As millions of americans head into a holiday weekend right now at the white house, the president is making an historic decision. He is deciding if america will launch a strike on syria, possibly... See More
As millions of americans head into a holiday weekend right now at the white house, the president is making an historic decision. He is deciding if america will launch a strike on syria, possibly within the next 48 hours. The u.N. Weapons inspectors are pulling out of syria by midday tomorrow, which clears the way and the administration argued publicly today that syria's president is a thug and a murderer and his use of chemical weapons endangers not only the syrian people, but the united states and the world. Still a new poll says half of americans wonder if a military strike will work, or maybe even backfire. Team coverage, tonight the crisis in syria and wree begin with martha raddatz in washington with what the white house says something must be done. Reporter: In the situation room this morning, the president's national security team huddled to discuss options in syria, and this afternoon, his secretary of state presented the most forceful case for a military strike to date. What we choose to do or not do, matters in real ways to our own security. Some cite the risk receive doing things. We need to ask, what is the risk of doing nothing? Reporter: Calling syria's president a thug and murderer who gassed his own people while they slept. Human intelligence, satellite tracking of rockets, communications intercepts and orders to syrian troops. We know that the syrian regime elements were told to prepare for the attack by putting on gas masks and taking precautions associated with chemical weapons. Reporter: But it's the images and the stories from the survivors that are clearly the most compelling. And that number. 1,429. Killed, including those 426 children. The american people are tired of war. Believe me, I am too. But fatigue does not absolve of us of our responsibility. And history would judge us all extraordinarily harshly if we turned a blind eye to a dictator's wanton use of weapons of mass destruction. Reporter: Within hours of kerry, the president spoke, clearly concerned that the people abroad, the people at home, and congress fear another long-term conflict like iraq or affingts. We're not considering any eep ended commitment. We're not considering any boots on the ground approach. While the president insists it would not be an open-ended commitment, critics say it could be a chronic one. If the u.S. Bombs syria and asad comes back and gases more civilians, the u.S. Would certainly have to go in again and take military action. So what is the best a strike would hope to achieve? I think to prevent and der ter chemical weapons use for a while. For as long as possible. That's what they can hope for here. That's what they're trying to achieve. Martha raddatz standing watch in washington. What about the syrian response tonight? Terry moran in the region for that. Reporter: In damascus today, while us leaders made their case for an attack -- the civil war didn't stop. It didn't even pause. Government artillery pounding away at rebel positions. The shelling hindered u.N. Inspectors as the concluded their investigation. Elsewhere, people just went on with their lives. The lucky ones in cafes, others lining up for bread. But in the palace and the parliament, president bashar al assad and his government remain defiant, and well-fed. "Syria won't surrender," declared the speaker of parliament. And now, another atrocity. What happened here almost defies words. Reporter: The bbc's ian pannell reported from the scene of what appeared to be an incendiary bomb attack, allegedly carried out by a syrian air force jet on a school. They arrived like the walking dead. We don't know for sure what was in the bomb but the injuries and debris suggest something like napalm or thermite. Reporter: The shelling continues, day and night, even amid reports that syrian military bases are being emptied of tanks, missiles, even furniture ahead of the expected u.S.-Lead attack. So the war can go on afterwards. Here in the arab world, this crisis has strengthened assad, he is seen to be defying the u.S. And israel, and that for millions of arabs, is more important than the atrocities he is blamed for. Diane? Thanks so much, terry. Now to remind you about the countries taking sides all around syria, a nation of almost 21 million people. Here's the map. Iran, of course is on syria's side. And so is hezbollah in lebanon. America's key allies are so close, jordan and notably, israel. So let's bring in former combat pilot, and abc news contributor, steve ghanyard. What is the first sign our viewers will have that a strike is under way? I think we'll see a war that starts the same way, where it's night-time in a capital, broipt explosions of light as the tomahawks find their tarkets. Any american forces in peril at that moment? No, the president made it clear no u.S. Military forces will be in peril. They'll be launched from well out to sea. No u.S. Lives will be in danger. And the targets themselves, limited targets over and over again. What does that mean to you? They'll go after the unit that conducted these attacks on the civilians. They know where that unit is. They will punish that unit with military strikes. But they'll also level probably a ministry of defense building, something that's iconic and they'll be able to show the world that the u.S. Has conducted this strike. They want to say to everyone the u.S. Was there and there is accountability. Thank you so much. Turning now to another story, the wildfire that is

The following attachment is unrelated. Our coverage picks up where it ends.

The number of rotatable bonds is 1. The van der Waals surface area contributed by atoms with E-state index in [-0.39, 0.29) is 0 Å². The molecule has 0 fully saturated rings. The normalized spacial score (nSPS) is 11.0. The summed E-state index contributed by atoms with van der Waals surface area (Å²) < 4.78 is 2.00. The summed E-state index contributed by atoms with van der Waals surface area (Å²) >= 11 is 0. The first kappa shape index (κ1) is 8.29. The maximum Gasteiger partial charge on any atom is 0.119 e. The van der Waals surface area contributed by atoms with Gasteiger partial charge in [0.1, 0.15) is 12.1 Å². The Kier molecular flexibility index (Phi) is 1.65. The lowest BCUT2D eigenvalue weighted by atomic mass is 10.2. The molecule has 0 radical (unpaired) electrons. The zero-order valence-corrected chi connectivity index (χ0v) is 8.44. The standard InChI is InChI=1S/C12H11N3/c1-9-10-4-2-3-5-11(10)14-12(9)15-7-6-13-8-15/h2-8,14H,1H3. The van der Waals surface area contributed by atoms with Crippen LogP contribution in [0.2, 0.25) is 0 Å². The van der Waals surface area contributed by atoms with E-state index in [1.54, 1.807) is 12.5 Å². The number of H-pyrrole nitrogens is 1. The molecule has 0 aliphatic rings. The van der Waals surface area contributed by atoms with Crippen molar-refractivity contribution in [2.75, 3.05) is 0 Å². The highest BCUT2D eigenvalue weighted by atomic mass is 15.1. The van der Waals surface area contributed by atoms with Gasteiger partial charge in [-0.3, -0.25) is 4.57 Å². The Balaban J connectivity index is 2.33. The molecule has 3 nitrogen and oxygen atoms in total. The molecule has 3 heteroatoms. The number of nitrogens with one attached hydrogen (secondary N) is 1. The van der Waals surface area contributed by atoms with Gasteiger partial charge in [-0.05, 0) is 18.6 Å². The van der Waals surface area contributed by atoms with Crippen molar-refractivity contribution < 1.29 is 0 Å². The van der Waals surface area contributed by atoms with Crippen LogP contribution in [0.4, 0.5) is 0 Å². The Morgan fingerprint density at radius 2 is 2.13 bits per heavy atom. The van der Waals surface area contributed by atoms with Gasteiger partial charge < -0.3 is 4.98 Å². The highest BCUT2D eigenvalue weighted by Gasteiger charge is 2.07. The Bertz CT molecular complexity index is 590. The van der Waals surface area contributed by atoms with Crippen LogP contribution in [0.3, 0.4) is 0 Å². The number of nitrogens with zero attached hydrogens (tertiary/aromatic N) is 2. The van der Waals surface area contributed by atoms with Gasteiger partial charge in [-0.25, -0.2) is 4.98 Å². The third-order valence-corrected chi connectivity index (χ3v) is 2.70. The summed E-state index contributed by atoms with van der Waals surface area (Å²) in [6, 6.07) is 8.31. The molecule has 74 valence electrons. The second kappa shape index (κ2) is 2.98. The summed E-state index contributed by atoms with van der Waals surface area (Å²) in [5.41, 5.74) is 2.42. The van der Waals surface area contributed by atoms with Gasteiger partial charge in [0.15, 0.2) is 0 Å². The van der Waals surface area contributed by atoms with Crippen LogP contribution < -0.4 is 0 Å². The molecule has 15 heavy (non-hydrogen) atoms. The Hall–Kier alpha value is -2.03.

This transcript has been automatically generated and may not be 100% accurate.